On Tue, Nov 8, 2016 at 2:58 PM, Craig Ringer <craig.rin...@2ndquadrant.com>

> 2ndQuadrant/bdr

That is similar. I'm not clear on the usage of OID for sequence (`
DirectFunctionCall1(nextval_oid, seqoid)`) ... does that imply a lock
around a sequence generation? also different is that your sequence doesn't
reset on the time basis, it ascends and wraps independently of the time.

(also, you appear to modulo against the max (2^n-1), not the cardinality
(2^n), ... should that be an & ... i.e. take SEQUENCE_BITS of 1 ->
MAX_SEQ_ID of ((1<<1)-1) = 1 -> (seq % 1) = {0} ... not {0,1} as expected;
(seq & 1) = {0,1} as expected)

We tried 64-bit values for ids (based on twitter's snowflake), but found
that time-replay would cause collisions. We had a server have its time
corrected, going backwards, by an admin; leading to duplicate ids being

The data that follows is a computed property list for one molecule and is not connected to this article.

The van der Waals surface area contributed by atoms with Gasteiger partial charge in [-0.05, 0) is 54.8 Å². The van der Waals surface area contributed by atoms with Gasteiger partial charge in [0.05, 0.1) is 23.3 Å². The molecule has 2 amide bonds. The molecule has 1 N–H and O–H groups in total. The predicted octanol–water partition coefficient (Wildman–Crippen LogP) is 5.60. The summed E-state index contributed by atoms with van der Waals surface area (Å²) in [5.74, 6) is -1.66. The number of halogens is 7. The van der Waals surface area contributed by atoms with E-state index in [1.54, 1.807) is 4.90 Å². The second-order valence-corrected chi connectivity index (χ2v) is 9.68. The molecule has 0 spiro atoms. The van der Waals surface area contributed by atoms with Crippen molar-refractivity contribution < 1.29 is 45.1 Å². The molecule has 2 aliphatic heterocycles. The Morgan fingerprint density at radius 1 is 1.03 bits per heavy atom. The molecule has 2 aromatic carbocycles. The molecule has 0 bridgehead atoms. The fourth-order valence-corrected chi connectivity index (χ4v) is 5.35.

generated, leading to a fun day of debugging and a hard lesson about our
assumption that time always increases over time. Using node_id doesn't
protect against this, since it is the same node creating the colliding ids
as the original ids. By extending the ids to include a significant amount
of randomness, and requiring a restart of the db for the time value to move
backwards (by latching onto the last seen time), we narrow the window for
collisions to close enough to zero that winning the lottery is far more
likely (http://preshing.com/20110504/hash-collision-probabilities/ has the
exact math). We also increase the time scale for id wrap around to long
past the likely life expectancy of the software we're building today.

Clifford Hammerschmidt, P.Eng.

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